DeKALB – While student enrollment for Northern Illinois University this fall is down by 731 students, the university has increased its number of freshmen and graduate students.
According to university officials, there are 21,138 students enrolled for the fall 2013 semester. The enrollment represents a 10-day count for the period that ended Monday and is a 3.3 percent decrease in student enrollment last fall, which was at 21,869 students. Student enrollment for the fall 2012 semester represented a 4.9 percent decrease from the previous year.
NIU officials attributed the overall decrease to a declining number of high school graduates in the state, a 1.7 percent decline in new transfer students and a sizable graduating class for the spring 2013 semester.
Paul Palian, NIU director of media and public relations, said many other factors contributed to the overall decline this year, including greater competition for students from for-profit colleges and out-of-state institutions, he said.
NIU wants to continue to attract students who are strong academically but also make sure resources are in place for students to succeed, said Eric Weldy, NIU vice president for Student Affairs and Enrollment Management. One reason why students slip away is because they can’t afford college. Many of the students who are at the age to enter college today are first generation and may not have the financial means to attend, he said.
The university saw 2,679 new freshmen enrolled this year, which is up from 2012 when new 2,664 freshmen were enrolled. There are 5,020 graduate students, up from 4,984 last year, and 304 law students, down from 333 last year. NIU enrolled 1,881 new transfer students this semester, which is down from 1,913 new transfer students enrolled last year. A total of 15,814 undergraduates are enrolled this year, down from 16,552 last year.
University officials are currently carrying out campuswide initiatives to improve NIU under the Vision 2020 plan, which began in 2010. One of the benchmarks under the plan is increasing student enrollment to 30,000 and freshmen enrollment to 3,393 by 2020.
In 2011, university officials said increasing enrollment would be necessary to generate revenue to support other Vision 2020 initiatives, such as improving campus technology and infrastructure while improving the academic environment for students.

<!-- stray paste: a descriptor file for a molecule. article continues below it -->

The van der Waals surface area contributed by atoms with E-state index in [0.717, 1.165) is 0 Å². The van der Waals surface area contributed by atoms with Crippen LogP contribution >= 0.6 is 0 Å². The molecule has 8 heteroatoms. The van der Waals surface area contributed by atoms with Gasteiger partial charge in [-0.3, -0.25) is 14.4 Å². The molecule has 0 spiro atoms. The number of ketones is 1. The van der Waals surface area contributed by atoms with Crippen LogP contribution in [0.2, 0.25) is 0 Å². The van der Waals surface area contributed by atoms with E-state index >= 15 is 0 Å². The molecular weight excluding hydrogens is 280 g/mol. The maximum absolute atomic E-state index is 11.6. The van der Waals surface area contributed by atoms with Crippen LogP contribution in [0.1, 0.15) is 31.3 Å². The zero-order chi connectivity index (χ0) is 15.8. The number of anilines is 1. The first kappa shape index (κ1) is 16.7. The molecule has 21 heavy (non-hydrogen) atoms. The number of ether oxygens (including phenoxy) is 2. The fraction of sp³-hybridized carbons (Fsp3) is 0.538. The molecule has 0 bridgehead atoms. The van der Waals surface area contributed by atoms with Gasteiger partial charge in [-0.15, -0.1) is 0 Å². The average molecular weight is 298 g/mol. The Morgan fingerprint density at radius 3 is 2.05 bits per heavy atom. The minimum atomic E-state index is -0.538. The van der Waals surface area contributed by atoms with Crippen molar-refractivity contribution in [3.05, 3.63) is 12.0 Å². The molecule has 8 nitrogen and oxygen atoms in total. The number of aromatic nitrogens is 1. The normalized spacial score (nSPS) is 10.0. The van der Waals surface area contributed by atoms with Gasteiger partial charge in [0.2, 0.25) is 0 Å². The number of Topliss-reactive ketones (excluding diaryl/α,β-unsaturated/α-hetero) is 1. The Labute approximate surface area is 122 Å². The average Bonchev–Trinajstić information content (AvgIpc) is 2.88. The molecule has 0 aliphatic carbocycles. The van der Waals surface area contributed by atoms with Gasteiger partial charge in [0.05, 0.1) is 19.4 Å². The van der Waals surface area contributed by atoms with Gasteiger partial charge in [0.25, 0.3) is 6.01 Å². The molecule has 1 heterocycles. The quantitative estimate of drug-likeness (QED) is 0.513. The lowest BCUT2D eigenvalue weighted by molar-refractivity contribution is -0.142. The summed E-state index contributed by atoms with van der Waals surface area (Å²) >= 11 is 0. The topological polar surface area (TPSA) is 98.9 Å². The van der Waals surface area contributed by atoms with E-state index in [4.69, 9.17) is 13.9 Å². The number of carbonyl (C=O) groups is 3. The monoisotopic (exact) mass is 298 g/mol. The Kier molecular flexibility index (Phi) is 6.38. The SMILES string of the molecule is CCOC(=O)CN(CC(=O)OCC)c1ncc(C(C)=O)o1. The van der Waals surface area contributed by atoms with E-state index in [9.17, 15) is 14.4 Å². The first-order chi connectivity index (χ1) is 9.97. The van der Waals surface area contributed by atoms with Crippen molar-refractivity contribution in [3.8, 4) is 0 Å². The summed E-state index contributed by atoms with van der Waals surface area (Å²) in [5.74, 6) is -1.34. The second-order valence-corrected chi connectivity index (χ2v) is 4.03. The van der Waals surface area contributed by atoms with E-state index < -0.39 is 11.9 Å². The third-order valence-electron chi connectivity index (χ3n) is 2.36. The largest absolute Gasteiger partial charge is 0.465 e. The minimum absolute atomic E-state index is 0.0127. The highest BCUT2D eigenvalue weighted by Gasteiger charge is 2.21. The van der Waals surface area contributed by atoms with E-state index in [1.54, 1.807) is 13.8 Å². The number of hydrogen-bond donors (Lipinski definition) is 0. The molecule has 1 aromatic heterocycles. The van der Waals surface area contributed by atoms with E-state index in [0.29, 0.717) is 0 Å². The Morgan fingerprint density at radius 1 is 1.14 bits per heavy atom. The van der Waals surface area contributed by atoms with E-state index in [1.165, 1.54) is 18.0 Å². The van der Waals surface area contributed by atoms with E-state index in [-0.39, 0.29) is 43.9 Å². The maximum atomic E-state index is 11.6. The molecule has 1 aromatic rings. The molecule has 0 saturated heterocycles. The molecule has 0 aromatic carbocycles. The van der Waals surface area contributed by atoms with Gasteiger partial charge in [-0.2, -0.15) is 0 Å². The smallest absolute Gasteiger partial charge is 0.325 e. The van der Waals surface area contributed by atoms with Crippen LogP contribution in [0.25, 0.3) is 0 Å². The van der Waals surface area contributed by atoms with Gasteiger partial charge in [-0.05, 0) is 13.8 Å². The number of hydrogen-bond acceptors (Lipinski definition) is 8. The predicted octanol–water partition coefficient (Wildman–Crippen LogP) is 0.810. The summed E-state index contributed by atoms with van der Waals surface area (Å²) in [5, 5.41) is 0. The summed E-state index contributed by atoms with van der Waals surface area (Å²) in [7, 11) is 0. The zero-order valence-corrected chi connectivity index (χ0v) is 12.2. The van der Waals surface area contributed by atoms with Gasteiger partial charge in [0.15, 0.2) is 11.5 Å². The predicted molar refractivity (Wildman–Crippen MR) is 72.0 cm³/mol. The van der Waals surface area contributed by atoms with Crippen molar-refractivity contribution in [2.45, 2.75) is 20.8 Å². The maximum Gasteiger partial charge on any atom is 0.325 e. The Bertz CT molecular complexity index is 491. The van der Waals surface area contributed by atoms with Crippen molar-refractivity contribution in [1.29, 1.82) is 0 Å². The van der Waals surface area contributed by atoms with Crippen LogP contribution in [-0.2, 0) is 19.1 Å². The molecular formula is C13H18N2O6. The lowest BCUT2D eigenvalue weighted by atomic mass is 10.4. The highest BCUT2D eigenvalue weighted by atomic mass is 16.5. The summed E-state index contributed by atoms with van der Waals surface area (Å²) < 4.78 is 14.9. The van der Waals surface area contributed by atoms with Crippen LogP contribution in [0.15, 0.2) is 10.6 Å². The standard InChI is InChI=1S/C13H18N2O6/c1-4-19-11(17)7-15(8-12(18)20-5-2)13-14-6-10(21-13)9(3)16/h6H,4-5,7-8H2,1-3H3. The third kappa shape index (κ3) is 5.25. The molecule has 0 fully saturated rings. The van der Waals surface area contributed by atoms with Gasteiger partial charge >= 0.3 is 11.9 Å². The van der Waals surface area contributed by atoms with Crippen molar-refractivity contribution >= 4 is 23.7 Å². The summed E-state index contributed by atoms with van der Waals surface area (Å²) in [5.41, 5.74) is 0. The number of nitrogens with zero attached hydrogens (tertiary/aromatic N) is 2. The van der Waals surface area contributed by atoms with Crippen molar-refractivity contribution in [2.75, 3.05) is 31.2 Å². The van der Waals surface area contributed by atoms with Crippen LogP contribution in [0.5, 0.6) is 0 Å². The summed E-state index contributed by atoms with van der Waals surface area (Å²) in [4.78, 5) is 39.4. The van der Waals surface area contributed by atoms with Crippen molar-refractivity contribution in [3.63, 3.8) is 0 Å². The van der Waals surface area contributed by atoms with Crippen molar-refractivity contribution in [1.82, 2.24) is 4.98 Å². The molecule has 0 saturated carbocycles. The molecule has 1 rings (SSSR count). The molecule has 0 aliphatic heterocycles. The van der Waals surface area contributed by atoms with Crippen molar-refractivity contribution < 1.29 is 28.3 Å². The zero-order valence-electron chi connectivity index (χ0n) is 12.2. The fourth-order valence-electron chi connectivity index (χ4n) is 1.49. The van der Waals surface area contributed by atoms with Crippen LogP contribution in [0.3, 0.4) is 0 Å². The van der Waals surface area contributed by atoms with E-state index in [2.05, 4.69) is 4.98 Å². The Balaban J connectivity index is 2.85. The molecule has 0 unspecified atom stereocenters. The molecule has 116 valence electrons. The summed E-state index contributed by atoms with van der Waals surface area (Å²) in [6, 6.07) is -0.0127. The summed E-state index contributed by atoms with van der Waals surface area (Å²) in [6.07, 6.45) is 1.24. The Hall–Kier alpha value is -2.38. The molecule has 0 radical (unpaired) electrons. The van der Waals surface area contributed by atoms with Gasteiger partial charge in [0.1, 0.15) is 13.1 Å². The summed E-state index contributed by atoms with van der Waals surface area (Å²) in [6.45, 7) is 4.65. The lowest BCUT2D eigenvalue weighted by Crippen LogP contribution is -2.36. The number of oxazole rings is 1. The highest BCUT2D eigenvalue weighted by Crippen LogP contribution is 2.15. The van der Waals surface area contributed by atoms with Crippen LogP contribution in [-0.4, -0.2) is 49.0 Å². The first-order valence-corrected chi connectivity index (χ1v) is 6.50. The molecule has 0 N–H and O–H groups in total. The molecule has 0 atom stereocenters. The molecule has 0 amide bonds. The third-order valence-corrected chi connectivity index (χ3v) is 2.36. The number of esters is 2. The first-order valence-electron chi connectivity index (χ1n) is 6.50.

NIU has seen a steady decline in state funding for the past decade, Palian said. Along with many other public universities, NIU has needed to increase tuition rates, which it did by 2 percent this year.
“When you rely less and less on state support, you have to make up on money to deliver the education,” Palian said.
Weldy said NIU is looking for other ways to draw funding without needing to increase tuition, such as seeking donations and alumni support. The university will need to reassess where it is at with the Vision 2020 goals and develop its enrollment management strategy, he said.
“I’m still at the point of assessing where we are,” Weldy said. “I think Vision 2020 was a great start with us. But with new leadership, it’s time to reassess where we are and where we would like to go.”
According to a Vision 2020 update presentation given last year, NIU aimed to increase student enrollment to 24,051 in 2012 while only achieving 21,869. The enrollment goal for this year was 24,411 students. By 2015, the university hopes to enroll 25,542 students.
NIU President Doug Baker is expected to lay out new strategic imperatives for the NIU community during his Nov. 13 inaugural address in the Sandburg Room at the Holmes Student Center in DeKalb.
“We know that were not the only institution having challenges but I’m pretty optimistic where are,” Weldy said. “I think there’s a lot of work that needs to be done.”